Dactylorhiza X grandis Blackthorn Strain and Corydalis flexuosa
It’s all downhill from here… the sun rose around 4:50AM and set around 9:20PM and it didn’t rain, in fact is was actually sunny (well I wasn’t up quite so early but the chickens told me so). We haven’t had rain here (apart from a scatter of drops one evening) for over 3 weeks.
This year the Clegs seem worse than last, apparently it’s only the female fly that bites (sorry Nick), the males waft around eating pollen, little consolation as I dance and twirl around the garden trying to fend off a marauder, especially if I missed first slap advantage. It makes gardening trickier as once I’m concentrating on weeding, pruning etc. they sneak in and, ouch! It doesn’t help that we have damp woodland, long meadow grass and a stream, perfect conditions for them. Interestingly (or not) my Ma is Norwegian and they call them Klegg (Scottish/northern?).
We’re still getting hornets flying by, generally at second storey level. There’s a bumble bee nest just above the front door. The Beautiful Demoiselles and other Damsel Flies continue to play and mate and lay, now joined by Chaser Dragonflys. The main butterflies at the moment are Tortoiseshells and Meadow Browns who particularly favour a rather dull mounding mauve scabious which may be Pink Mist, it can’t be Butterfly Blue that would be misnamed.
A white Dactylorhiza fuchsii (unless someone knows better?)
I have a few orchids in the garden, Dactylorhiza praetermissa and D maculata have already been and gone. Dactylorhiza x grandis ‘Blackthorn Strain’ which came originally from Keith Wiley’s nursery has picked up the baton and is particularly large and in your face right now. Another Dactylorhiza I’ve had for years which might be Eskimo Nell or D fuchsii O’Kellyi, has white flowers and unmarked leaves, much smaller and more retiring, forming modest little clumps.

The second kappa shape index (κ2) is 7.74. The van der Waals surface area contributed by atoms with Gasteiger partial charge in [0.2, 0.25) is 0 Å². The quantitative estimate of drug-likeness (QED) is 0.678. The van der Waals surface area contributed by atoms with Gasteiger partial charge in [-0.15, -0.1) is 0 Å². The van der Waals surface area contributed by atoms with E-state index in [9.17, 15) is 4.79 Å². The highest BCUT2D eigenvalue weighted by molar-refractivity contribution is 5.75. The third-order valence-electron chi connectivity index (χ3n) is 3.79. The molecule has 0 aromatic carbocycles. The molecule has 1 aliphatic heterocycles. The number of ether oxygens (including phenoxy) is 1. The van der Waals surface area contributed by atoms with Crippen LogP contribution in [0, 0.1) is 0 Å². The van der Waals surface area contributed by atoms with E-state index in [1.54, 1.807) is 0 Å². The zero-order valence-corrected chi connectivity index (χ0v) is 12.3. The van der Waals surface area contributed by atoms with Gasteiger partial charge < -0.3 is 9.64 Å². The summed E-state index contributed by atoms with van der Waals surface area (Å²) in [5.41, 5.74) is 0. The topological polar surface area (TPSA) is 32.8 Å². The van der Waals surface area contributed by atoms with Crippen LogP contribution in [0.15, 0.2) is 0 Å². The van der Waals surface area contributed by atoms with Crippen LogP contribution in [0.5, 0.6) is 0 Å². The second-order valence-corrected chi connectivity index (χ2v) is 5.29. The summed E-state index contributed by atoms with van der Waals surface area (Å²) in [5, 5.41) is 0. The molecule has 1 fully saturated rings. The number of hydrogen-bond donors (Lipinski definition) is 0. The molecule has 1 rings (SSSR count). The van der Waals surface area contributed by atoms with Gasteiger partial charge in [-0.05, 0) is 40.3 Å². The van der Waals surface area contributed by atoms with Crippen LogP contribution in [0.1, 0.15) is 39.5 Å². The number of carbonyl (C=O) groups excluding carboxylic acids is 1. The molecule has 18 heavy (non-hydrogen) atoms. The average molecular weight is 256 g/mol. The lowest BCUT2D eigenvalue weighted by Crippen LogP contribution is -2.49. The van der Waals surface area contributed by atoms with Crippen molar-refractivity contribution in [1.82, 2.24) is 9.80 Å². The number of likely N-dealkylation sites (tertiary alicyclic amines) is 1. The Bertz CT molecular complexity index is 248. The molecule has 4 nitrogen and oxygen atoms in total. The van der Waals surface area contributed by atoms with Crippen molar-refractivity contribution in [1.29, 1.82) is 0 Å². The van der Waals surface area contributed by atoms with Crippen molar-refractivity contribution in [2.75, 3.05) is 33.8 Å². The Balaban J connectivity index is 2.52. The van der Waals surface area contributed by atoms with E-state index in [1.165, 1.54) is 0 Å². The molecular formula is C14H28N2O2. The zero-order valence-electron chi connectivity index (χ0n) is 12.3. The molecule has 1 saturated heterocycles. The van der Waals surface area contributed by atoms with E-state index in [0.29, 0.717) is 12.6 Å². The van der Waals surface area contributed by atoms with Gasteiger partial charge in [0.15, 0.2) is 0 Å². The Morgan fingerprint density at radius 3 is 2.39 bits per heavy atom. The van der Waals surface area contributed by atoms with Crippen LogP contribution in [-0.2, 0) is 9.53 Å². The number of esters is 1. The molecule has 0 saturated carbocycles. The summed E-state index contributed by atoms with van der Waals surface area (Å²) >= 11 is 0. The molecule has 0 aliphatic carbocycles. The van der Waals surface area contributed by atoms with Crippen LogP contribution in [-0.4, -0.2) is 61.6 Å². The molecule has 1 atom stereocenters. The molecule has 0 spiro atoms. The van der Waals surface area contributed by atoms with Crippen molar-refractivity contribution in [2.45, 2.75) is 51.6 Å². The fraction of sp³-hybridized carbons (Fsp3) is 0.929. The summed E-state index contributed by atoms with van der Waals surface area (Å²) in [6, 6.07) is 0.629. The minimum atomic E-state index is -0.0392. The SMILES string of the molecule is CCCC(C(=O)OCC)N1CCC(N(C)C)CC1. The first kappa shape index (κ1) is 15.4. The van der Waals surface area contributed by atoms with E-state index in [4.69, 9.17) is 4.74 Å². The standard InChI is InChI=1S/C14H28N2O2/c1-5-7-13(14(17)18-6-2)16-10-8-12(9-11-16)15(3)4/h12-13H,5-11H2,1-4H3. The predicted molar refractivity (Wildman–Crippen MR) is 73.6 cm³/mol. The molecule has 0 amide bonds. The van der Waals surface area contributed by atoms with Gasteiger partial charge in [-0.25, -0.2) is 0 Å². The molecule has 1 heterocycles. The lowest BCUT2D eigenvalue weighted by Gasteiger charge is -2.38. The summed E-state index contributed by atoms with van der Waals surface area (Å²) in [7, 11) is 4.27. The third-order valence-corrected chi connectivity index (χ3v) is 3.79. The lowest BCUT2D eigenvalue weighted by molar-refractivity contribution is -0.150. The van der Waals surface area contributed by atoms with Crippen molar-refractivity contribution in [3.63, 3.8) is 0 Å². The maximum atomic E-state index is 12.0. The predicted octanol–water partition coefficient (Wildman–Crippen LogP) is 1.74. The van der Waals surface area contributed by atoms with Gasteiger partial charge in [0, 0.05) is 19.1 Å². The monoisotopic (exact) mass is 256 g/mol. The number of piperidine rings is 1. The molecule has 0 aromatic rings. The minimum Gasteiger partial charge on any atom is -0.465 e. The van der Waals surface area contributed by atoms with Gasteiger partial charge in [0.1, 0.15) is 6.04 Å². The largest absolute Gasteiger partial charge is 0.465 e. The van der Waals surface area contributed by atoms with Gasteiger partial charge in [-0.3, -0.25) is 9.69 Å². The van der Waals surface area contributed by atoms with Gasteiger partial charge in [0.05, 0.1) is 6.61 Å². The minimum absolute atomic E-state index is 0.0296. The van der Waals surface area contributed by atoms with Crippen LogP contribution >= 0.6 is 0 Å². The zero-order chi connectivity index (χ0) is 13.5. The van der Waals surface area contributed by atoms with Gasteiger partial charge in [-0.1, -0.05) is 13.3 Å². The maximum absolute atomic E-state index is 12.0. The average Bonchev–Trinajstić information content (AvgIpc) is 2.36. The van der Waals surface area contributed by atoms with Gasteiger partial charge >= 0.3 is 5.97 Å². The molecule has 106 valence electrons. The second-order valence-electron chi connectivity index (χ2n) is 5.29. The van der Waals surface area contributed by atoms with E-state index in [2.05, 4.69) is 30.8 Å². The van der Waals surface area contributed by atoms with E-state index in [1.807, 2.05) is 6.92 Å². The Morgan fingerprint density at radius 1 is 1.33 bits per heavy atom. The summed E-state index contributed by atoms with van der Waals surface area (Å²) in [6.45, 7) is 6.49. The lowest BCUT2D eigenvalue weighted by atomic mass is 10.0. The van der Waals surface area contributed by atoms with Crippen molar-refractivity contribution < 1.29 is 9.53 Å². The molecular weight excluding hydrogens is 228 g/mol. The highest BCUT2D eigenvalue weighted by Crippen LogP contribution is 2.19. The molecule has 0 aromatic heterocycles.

A Chatterbox orchid, Epimedium gigantea (a US native) from Avon Bulbs is just coming into flower. As a kid on summer holidays I remember the huge helleborines in the sand dunes at Shell Island near Barmouth in Wales.
Cypripedium reginae in bud (May)
An end of season bargain Cypripedium bought a couple of years ago, probably C reginae also now over, produced a sister this year. I don’t think some orchids like to be lonely, they often form little colonies of interlocking forked roots. There is something a little bloated about these particular orchids in full flower but I look forward to the build up to flowering, from a small sheathed bud, to enclosed pouch then bud burst.
Shown with the D Blackthorn is Corydalis flexuosa which is supposed to disappear underground in summer? It remained low growing and green all winter. The purple and the blue don’t quite go together, it’s a slightly nauseous combo which I have inadvertently also created in a temporary planting with Salvia patens Guanajuato from Constantine Nursery (who also stock a white D fuchsii) and two heliotropes (thankfully Lord Roberts’s first flowers are fading as they age).
Delphinium Alice Artindale
Alice has gone mad, mad I say! I’ve had this double flowered delphinium a number of times over the years, (this one from Pan Global Plants last year). Mostly she has been a little wan and spindly, is this boom and bust I wonder, just one big burst and no more. As you might be able to deduce (already dead headed clump to the left), she’s kicking in as the main delphinium show in my garden is finishing, although in another local garden their fabulous delphinium show is just peaking. This delphinium was introduced in 1935 by Artindale’s nursery and named Alice after the owner’s wife. I see that many more doubles are now available including the Highlander series bred in Glasgow by Tony Coakley (the Elizabeth McGregor nursery stocks a range).
The sun has gone in briefly, hurrah! I must away to rake up lawn clippings and dance with Clegs.